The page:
Consider wearing all pink on Wednesday, February 13, joining with thousands of others sharing information about Sharsheret’s vital programs and services on Sharsheret Pink Day. Pink Day, first launched in 2010, is a worldwide initiative run by students to raise awareness about breast cancer and cancer genetics and help save lives.
High schools throughout the country, and university organizations such as Hillel, Chabad and Alpha Epsilon Phi Sorority, among others, are invited to enroll in the program. Young people are poised to make a difference as they provide education for people in many different locations. By enrolling their schools in Pink Day and organizing events and activities, a hum of excitement will be generated on campus. Students will be spreading the word about the importance of paying attention to one’s health and encouraging adults to receive medical check-ups, while providing information about organizations such as Sharsheret, which helps people navigate a diagnosis of breast and/or ovarian cancer.
When Tzvi Solomon was a student at TABC, he experienced a personal connection with a relative dealing with breast cancer and thought of the saying, “Real Men Wear Pink.” In collaboration with Sharsheret, he then brought Pink Day to his gap year program in Israel.
Last year, more than 100 schools nationwide, encompassing thousands of students in high schools, colleges and universities, participated in the initiative. Pink was the color of the day!
Student ambassadors or administrators on campus are invited to contact the Sharsheret Pink Day coordinator and enroll their schools in Pink Day. Pink Day Tool Kits will be sent to interested schools and include suggestions about programs and events, educational resources, items for display and/or for sale and ideas for “spreading the word” through social media.
With the objective of Pink Day being awareness and education, students’ ease with social media such as Facebook and Instagram is put into play as students share their thoughts and experiences about women’s health issues. Students are empowered when they realize they can make a difference. Educating their peers about their own health, while encouraging adults to do the same, students become change-makers. Each school decides the activities planned for Pink Day, which may include basketball tournaments, “pink” challah bakes, health awareness programs, establishing a “pink day” of learning, presenting inspiring speakers and, perhaps, creating items such as pink day bandanas or hats. Project-driven by the schools, some students will raise funds for Sharsheret and others will use the occasion to educate and inform. The outcome is the same: students becoming advocates for health and leaders within their schools.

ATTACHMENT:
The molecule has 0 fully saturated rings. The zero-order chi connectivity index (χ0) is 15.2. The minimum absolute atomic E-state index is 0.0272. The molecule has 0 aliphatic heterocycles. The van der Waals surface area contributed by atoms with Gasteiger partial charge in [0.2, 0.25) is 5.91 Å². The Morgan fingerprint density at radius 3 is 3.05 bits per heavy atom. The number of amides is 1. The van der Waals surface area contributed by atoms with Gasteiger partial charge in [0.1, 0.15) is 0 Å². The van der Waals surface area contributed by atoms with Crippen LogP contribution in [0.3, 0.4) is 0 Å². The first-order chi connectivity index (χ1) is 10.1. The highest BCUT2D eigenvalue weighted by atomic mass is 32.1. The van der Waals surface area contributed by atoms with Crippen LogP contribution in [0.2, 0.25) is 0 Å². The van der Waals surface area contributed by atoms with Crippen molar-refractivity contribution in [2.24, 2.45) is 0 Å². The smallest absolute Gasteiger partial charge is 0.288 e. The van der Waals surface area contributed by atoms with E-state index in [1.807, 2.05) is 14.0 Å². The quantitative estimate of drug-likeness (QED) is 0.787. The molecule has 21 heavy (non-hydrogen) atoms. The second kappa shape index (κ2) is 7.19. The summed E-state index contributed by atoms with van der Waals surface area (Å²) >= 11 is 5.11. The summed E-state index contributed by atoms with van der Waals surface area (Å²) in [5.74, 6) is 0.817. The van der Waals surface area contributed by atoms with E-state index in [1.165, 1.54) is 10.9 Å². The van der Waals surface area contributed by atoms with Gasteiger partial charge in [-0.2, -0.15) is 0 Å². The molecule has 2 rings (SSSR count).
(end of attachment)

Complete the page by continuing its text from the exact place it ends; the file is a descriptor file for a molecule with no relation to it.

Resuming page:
In our area, schools such as SAR, WDS and WHHS participate in Pink Day activities. Working with Hillels of Westchester and, specifically, SUNY Purchase, Pink Day is highly visible in Westchester County. Connecticut participants include the University of Connecticut, University of Hartford, Yale and Trinity College.
Sharsheret, established by Rochelle L. Shoretz, z”l, in November 2001, just four months after she was diagnosed with breast cancer at the age of 28, is an organization dedicated to serving the unique concerns of Jewish women with breast cancer and ovarian cancer. Shasheret’s profound work has created an important, influential organization helping Jewish women and their families. Lauryn Weiser, a resident of New Rochelle and one of the original organizers of Sharsheret explained, “What helped the organization grow was a communal commitment, an understanding that the support provided by Sharsheret would fill a tremendous void.” With objectives of support, education and information, Sharsheret provides invaluable assistance within the Jewish community and beyond.
By Yvette Finkelstein